Which electric truck will be best?
After letting President Biden go for a spin, Ford has just unveiled its all-new and first-ever electric truck, the F-150 Lightning. Of course, this vehicle comes as a response to the work of companies like Tesla with its Cybertruck, Lordstown Motors with its Endurance, and Rivian with its R1T. None of these vehicles are similarly sized to the new Ford truck (they're all bigger), nor do they have similar pricing, but of these three alternatives, the Rivian R1T is the one that seems most likely to debut first. But can it compete with a legacy automaker like Blue Oval? Can Ford get the electric truck formula right on the first go? Let's see.
Let's start with the F-150 Lightning. This truck will be offered with two levels of performance, with the entry-level version offering an impressive 426 horsepower with 775 lb-ft of torque. If that's not enough for you, the top powertrain provides 563 hp and the same 775 lb-ft of torque. All-wheel drive is standard, but no acceleration figures or top speed numbers have been claimed yet.
With Rivian, the R1T offers up to 750 horsepower. It too has AWD but also boasts air suspension for a better mix of comfort and off-road performance. Interestingly, towing capacity of the R1T is only a thousand pounds greater than that of the Lightning with a rating of 11,000.
The Lightning is still an F-150 at heart, and that means it's a workhorse. Despite that, you get nifty features like Ford's "Phone As A Key", sensors that tell you when you're approaching your tongue weight and payload limits, and over-the-air updates. The new Sync 4A infotainment system debuts in Lariat and Platinum trims too, boasting a 15.5-inch portrait-style touchscreen. This is complemented by a 12-inch driver info display.
Rivian's system is made up of a 12.3-inch driver info display, a 15.6-inch main touchscreen display, and a secondary touch display in the rear measuring 6.8 inches. Both trucks can act as power sources too.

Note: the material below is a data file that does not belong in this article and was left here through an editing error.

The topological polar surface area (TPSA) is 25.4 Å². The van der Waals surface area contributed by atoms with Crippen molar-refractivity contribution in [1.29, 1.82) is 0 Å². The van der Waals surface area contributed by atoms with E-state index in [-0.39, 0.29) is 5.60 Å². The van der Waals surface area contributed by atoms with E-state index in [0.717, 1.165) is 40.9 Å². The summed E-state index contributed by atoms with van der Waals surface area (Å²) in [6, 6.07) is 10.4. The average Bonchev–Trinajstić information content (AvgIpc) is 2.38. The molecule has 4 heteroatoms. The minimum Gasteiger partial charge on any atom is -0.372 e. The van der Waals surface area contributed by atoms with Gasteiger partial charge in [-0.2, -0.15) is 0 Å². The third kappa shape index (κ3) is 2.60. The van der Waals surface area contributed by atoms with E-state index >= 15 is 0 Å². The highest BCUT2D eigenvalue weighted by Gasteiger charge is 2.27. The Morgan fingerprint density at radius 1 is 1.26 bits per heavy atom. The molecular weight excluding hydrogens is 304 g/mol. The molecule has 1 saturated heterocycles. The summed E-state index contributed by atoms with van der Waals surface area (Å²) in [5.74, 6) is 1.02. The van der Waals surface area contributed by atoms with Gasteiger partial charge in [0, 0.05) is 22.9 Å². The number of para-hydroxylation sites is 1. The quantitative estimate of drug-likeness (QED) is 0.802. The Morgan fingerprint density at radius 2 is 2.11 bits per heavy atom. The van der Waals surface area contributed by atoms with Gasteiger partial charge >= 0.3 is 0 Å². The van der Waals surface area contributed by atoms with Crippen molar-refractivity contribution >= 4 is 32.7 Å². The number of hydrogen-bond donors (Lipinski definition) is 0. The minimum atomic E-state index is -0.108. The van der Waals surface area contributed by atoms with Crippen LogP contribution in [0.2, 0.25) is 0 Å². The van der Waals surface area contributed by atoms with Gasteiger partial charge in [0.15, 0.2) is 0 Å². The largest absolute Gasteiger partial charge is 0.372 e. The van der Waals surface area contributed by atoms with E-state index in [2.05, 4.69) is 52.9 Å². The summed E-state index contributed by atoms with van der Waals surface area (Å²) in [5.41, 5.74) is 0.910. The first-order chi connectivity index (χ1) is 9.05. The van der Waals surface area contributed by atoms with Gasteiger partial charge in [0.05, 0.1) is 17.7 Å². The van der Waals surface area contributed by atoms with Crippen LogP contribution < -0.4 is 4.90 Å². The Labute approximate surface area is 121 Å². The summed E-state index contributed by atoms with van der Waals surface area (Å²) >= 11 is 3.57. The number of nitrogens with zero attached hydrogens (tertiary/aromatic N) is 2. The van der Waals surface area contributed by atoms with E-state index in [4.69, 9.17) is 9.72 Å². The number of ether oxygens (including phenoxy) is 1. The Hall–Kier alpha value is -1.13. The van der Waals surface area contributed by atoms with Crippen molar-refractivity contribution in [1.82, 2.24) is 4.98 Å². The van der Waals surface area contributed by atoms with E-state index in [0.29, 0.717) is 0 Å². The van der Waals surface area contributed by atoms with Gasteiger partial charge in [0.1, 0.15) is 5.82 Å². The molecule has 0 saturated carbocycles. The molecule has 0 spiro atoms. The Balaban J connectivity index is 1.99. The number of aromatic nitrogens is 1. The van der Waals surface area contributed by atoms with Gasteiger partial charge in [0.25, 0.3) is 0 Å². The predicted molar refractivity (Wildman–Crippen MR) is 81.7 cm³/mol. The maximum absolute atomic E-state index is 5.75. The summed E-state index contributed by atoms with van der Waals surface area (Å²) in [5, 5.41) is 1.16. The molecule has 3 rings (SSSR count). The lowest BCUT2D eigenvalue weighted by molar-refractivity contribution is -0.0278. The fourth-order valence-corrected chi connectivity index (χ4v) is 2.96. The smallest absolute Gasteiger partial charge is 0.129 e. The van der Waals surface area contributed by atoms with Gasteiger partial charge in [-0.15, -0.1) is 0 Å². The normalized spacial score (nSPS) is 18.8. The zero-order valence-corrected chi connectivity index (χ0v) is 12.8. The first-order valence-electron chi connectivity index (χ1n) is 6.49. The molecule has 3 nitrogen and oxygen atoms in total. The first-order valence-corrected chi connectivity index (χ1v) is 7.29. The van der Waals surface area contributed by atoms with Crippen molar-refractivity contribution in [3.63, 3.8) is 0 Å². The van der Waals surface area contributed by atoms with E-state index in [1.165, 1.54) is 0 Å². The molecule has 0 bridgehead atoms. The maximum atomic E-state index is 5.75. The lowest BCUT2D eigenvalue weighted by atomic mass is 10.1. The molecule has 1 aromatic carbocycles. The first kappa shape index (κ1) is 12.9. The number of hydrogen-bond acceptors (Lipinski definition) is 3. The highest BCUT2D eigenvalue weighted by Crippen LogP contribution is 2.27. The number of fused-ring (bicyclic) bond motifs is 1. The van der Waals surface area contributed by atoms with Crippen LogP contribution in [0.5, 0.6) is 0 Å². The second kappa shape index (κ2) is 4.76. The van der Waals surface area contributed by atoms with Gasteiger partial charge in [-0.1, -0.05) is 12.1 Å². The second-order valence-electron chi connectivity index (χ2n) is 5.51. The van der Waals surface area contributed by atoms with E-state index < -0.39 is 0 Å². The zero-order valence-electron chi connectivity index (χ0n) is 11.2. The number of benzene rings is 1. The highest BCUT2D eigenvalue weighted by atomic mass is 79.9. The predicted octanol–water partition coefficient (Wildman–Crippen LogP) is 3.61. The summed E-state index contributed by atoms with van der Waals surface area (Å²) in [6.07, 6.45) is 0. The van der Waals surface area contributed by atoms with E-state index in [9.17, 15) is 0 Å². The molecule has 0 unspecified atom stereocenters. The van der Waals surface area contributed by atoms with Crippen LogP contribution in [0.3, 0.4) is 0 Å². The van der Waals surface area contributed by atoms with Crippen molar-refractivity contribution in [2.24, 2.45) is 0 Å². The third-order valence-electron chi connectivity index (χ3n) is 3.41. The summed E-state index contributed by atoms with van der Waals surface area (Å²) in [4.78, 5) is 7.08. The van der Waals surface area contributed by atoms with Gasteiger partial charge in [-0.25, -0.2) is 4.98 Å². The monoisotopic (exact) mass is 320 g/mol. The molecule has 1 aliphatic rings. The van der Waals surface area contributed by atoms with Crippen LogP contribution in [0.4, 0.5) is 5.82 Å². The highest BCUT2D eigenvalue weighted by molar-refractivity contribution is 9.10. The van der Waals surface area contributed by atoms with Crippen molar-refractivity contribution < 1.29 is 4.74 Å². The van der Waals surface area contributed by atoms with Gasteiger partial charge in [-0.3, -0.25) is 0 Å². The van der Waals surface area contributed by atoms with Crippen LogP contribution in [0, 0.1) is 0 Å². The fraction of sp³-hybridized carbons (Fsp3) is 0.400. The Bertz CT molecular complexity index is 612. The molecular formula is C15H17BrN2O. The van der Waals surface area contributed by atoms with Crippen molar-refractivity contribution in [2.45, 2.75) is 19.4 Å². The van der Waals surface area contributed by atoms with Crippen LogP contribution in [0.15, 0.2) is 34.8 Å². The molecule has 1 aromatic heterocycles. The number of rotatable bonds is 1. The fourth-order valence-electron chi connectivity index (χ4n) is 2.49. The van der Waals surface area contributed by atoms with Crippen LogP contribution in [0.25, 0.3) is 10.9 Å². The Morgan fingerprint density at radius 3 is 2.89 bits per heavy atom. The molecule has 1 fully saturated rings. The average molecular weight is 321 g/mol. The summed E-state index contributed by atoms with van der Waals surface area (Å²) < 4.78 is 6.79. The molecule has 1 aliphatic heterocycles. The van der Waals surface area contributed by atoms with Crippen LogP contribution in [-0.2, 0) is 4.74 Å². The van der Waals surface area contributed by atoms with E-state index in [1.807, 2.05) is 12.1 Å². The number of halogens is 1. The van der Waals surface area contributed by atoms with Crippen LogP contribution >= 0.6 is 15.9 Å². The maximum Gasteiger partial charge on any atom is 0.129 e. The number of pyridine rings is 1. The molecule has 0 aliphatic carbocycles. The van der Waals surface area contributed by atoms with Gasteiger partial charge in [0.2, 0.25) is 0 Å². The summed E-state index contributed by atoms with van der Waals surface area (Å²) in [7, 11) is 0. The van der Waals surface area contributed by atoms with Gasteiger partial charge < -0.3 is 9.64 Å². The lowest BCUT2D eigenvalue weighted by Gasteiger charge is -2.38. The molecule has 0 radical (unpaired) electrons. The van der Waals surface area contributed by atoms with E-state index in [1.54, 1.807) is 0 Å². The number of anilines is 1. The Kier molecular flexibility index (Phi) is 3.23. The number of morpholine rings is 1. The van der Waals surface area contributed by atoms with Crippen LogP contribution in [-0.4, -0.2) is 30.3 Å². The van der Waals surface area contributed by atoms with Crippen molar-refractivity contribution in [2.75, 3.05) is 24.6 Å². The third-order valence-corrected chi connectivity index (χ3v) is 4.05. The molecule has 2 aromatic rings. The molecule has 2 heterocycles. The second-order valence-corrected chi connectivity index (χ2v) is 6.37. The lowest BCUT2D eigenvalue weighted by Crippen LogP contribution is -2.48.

Rivian's R1T will launch with three different battery packs: 105-, 135-, and 180-kWh options, with maximum range touted at 400 miles. Ford hasn't announced what battery specs the Lightning will come with, but has said that we can expect up to 300 miles of range on the top trim and 240 miles on the lesser option. With the included charge station, the Ford Lightning extended-range model can go from 15-100 percent charged in about eight hours at a rate of roughly 30 miles of range per hour of charge. At Rivian, your R1T will charge from 5-80 percent capacity in under an hour.
It should already be quite clear that the F-150 Lightning is more of a workhorse than the Rivian R1T, but with the largest frunk on the market, the Blue Oval rams home its usefulness. Here, you get 14.1 cubic feet of volume, while the R1T's front trunk only offers a still-impressive 11 cubes. But while the F-150 is geared for work, the R1T is aimed more at the active lifestyle market, offering things like an optional removable roof and a standard "gear tunnel" that allows you to house items like snowboards that you may not wish to store in the cabin until they're cleaned.
The price gap between these two electric trucks is quite large. The R1T starts at $67,500 before any options while the F-150 Lightning has a base price of $39,974. With the most expensive options added to the R1T but no accessories selected, we got to a price of $79,500. But the Ford can get expensive too, with the Dearborn-based carmaker saying that the Lightning will top out at $90,000.
All things considered, the R1T narrowly beats the F-150 on range and towing capacity but bests it in most other areas. And since the R1T is bigger and offers more overall for less, it's our choice on this occasion. That said, the Ford F-150 has always sold well and brand loyalty will help the Blue Oval sell loads of Lightnings. Both are set to be great pickups, and after riding shotgun in the Lightning last week we can't wait to see how they perform from behind the wheel. Only then can we give a true verdict.